ECHA gives a CoRAP: REACH substance evaluation kicks off with list of target chemicals

Allison Tracy is a Chemicals Policy Fellow.

Posts to this blog concerning REACH – the European Union’s regulation for the Registration, Evaluation, Authorization and Restriction of Chemicals – have dealt mainly with the “R” and “A”.  A few weeks ago, the European Chemicals Agency (ECHA) took a first big step to capitalize on the “E” (Evaluation).

Specifically, the final 2012-2014 Community Rolling Action Plan (CoRAP) was published on February 29th (see ECHA’s press release).  After many months of consultation with the Member States, ECHA has released the list of 90 chemicals that will be the first to undergo REACH’s substance evaluation process in 2012, 2013, and 2014.

Existing data guided the prioritization process that led to the production of this list, but REACH’s authorities granted for substance evaluation will allow ECHA and the Member States to gather new information to fill data gaps.  This new information will help to improve both governmental and public knowledge about the risks these chemicals may pose to human health and the environment.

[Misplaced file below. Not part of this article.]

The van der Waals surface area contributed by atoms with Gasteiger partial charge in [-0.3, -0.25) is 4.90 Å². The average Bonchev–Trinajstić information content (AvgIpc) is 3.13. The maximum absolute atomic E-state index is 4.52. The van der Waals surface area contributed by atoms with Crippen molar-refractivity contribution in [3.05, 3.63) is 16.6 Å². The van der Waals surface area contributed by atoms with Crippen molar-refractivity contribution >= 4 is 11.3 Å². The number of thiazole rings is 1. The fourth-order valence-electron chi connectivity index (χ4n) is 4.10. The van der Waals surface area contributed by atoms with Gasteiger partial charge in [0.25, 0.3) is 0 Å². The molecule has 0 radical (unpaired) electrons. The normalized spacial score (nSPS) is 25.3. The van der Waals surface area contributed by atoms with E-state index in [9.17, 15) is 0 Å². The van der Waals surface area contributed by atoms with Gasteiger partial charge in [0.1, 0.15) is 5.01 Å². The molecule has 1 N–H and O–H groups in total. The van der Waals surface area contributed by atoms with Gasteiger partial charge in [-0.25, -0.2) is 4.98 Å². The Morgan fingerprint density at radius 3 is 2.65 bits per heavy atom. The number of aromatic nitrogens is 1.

Where does the CoRAP come from?

The text of REACH calls for the development of the CoRAP to identify “substances for which there is a suspicion that their manufacture and/or use could pose risks to human health or the environment.”  Working together, ECHA and the Member States used the guidelines in REACH to develop the 2011 CoRAP Criteria.

Hazard criteria: The 2011 criteria require ECHA and the Member States to consider the following types of chemicals when prioritizing hazard characteristics in the selection process: